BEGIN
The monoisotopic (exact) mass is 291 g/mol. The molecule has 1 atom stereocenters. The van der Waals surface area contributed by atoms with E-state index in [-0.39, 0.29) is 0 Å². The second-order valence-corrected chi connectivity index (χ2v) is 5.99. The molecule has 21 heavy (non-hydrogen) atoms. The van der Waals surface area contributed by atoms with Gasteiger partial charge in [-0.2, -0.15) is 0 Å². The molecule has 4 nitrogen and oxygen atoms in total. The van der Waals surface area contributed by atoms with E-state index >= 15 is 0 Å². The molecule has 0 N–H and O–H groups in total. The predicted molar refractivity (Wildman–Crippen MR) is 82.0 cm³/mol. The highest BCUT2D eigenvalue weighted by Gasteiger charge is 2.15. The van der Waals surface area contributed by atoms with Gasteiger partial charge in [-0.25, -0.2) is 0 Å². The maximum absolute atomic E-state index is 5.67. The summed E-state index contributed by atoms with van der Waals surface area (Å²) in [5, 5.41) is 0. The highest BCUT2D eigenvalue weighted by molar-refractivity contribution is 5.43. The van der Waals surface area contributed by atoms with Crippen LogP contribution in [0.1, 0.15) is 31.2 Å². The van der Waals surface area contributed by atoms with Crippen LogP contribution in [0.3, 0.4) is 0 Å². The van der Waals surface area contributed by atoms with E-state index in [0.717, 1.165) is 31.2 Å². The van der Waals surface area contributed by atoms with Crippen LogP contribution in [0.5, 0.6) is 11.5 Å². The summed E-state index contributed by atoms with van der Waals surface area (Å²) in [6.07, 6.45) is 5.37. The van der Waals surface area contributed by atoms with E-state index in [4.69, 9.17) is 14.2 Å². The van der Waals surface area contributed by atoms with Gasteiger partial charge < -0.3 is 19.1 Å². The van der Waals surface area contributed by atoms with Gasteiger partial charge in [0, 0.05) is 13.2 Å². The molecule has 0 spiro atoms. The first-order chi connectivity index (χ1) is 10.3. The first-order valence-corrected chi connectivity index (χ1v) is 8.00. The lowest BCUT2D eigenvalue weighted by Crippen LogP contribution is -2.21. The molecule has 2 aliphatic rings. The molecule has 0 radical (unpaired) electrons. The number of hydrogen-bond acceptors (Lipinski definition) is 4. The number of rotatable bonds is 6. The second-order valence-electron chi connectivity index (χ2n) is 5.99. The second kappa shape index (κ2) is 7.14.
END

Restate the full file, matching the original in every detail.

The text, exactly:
The monoisotopic (exact) mass is 291 g/mol. The molecule has 1 atom stereocenters. The van der Waals surface area contributed by atoms with E-state index in [-0.39, 0.29) is 0 Å². The second-order valence-corrected chi connectivity index (χ2v) is 5.99. The molecule has 21 heavy (non-hydrogen) atoms. The van der Waals surface area contributed by atoms with Gasteiger partial charge in [-0.2, -0.15) is 0 Å². The molecule has 4 nitrogen and oxygen atoms in total. The van der Waals surface area contributed by atoms with E-state index >= 15 is 0 Å². The molecule has 0 N–H and O–H groups in total. The predicted molar refractivity (Wildman–Crippen MR) is 82.0 cm³/mol. The highest BCUT2D eigenvalue weighted by Gasteiger charge is 2.15. The van der Waals surface area contributed by atoms with Gasteiger partial charge in [-0.25, -0.2) is 0 Å². The maximum absolute atomic E-state index is 5.67. The summed E-state index contributed by atoms with van der Waals surface area (Å²) in [5, 5.41) is 0. The highest BCUT2D eigenvalue weighted by molar-refractivity contribution is 5.43. The van der Waals surface area contributed by atoms with Crippen LogP contribution in [0.1, 0.15) is 31.2 Å². The van der Waals surface area contributed by atoms with Crippen LogP contribution in [0.3, 0.4) is 0 Å². The van der Waals surface area contributed by atoms with E-state index in [0.717, 1.165) is 31.2 Å². The van der Waals surface area contributed by atoms with Crippen LogP contribution in [0.5, 0.6) is 11.5 Å². The summed E-state index contributed by atoms with van der Waals surface area (Å²) in [6.07, 6.45) is 5.37. The van der Waals surface area contributed by atoms with E-state index in [4.69, 9.17) is 14.2 Å². The van der Waals surface area contributed by atoms with Gasteiger partial charge < -0.3 is 19.1 Å². The van der Waals surface area contributed by atoms with Gasteiger partial charge in [0, 0.05) is 13.2 Å². The molecule has 0 spiro atoms. The first-order chi connectivity index (χ1) is 10.3. The first-order valence-corrected chi connectivity index (χ1v) is 8.00. The lowest BCUT2D eigenvalue weighted by Crippen LogP contribution is -2.21. The molecule has 2 aliphatic rings. The molecule has 0 radical (unpaired) electrons. The number of hydrogen-bond acceptors (Lipinski definition) is 4. The number of rotatable bonds is 6. The second-order valence-electron chi connectivity index (χ2n) is 5.99. The second kappa shape index (κ2) is 7.14.